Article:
Spectral analysis of temperature and Brunt-Väisälä frequency fluctuations observed by radiosondes
Article first published online: 21 SEP 2012
Copyright 1991 by the American Geophysical Union.
Journal of Geophysical Research: Atmospheres (1984–2012)
Volume 96, Issue D9, pages 17265–17278, 20 September 1991
How to Cite
1991), Spectral analysis of temperature and Brunt-Väisälä frequency fluctuations observed by radiosondes, J. Geophys. Res., 96(D9), 17265–17278, doi:10.1029/91JD01944., , , , and (
- Issue published online: 21 SEP 2012
- Article first published online: 21 SEP 2012
- Manuscript Accepted: 30 MAY 1991
- Manuscript Received: 27 AUG 1990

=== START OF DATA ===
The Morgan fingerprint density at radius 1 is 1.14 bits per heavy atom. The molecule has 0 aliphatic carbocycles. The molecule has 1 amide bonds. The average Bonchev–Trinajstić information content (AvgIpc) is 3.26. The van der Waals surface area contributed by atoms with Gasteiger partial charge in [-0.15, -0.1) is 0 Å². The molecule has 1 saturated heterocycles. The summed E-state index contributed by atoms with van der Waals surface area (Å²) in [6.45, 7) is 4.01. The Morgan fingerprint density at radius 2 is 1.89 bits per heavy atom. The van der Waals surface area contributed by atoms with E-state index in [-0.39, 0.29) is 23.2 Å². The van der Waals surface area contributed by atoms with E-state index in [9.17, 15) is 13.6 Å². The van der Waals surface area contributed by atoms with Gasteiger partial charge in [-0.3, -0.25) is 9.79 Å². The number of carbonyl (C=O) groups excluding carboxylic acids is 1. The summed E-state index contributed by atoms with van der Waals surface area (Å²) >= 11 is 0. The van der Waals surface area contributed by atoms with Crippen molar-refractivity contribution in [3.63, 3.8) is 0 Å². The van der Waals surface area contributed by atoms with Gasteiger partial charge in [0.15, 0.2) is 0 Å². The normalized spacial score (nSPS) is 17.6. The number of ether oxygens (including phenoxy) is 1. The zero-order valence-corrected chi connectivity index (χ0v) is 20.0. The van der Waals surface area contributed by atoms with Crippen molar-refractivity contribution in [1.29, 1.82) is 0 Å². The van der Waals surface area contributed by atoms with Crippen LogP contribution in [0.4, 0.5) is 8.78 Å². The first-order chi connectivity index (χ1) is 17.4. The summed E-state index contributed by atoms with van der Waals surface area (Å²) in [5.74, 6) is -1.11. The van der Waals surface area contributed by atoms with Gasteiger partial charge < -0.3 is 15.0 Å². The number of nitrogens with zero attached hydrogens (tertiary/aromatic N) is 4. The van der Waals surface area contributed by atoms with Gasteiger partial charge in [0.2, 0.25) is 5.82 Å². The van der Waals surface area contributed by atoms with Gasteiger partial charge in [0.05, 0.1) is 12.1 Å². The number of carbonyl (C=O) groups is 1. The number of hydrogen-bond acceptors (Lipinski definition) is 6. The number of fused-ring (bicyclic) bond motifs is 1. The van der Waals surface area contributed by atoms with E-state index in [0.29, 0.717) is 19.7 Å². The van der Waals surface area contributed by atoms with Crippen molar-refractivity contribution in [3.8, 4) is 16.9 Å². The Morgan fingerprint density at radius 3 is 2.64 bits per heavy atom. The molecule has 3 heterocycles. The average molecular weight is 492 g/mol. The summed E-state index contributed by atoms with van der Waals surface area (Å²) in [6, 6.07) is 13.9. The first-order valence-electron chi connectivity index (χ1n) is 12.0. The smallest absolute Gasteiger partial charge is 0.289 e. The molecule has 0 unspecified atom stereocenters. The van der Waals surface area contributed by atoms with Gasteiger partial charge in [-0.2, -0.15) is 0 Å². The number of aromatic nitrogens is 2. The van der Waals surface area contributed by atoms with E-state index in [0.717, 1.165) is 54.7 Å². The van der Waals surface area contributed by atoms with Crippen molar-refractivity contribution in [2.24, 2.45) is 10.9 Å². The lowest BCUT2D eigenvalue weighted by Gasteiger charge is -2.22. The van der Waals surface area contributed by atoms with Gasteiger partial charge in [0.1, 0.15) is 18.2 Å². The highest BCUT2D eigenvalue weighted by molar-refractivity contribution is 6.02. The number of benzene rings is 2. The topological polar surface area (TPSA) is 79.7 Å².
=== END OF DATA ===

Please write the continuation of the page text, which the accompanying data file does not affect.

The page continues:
We observed profiles of the temperature, T, and Brunt-Väisälä frequency squared, N2, from 0 to 30 km in altitude using radiosondes with 150 m height resolution launched from the MU observatory, Japan (34°51′N, 136°06′), from September 27, 1986, to February 24, 1989. We analyzed vertical wavenumber spectra of the normalized temperature T/T and N2 fluctuations in the 2.0–8.5 km (troposphere) and 18.5–25.0 km (lower stratosphere) altitude ranges and compared them with model spectra based on saturated gravity wave theory. In the winter stratosphere the slope of the mean T/T spectra in the wavenumber range from 7.0×10−4 to 2.0×10−3 (cycles per meter) was very close to the −3 predicted by the model, and the spectral amplitudes were 1.3–1.9 times larger than the predicted values, which is within the possible range of variability of the model. On the other hand, in the summer stratosphere the spectral slope ranged from −2.2 to −2.4, which is more gradual than the model, and the spectral amplitudes were only 0.4 to 0.5 of the predictions. The spectral shape in the troposphere did not show a significant difference between summer and winter. The spectral amplitudes, however, exceeded the model values by factors of about 3.2 and 1.9 in winter and summer, respectively. The overall shape of the profile for fluctuations with vertical scales from 150 to 900 m was generally similar to the shape of the background value of N4, consistent with the saturated gravity wave model, but the details of the altitude variations were rather complicated. That is, just below the tropopause usually exceeded the model by a factor of 2 to 4, and it became significantly smaller than the model in the summer stratosphere and in a region above 25 km in winter.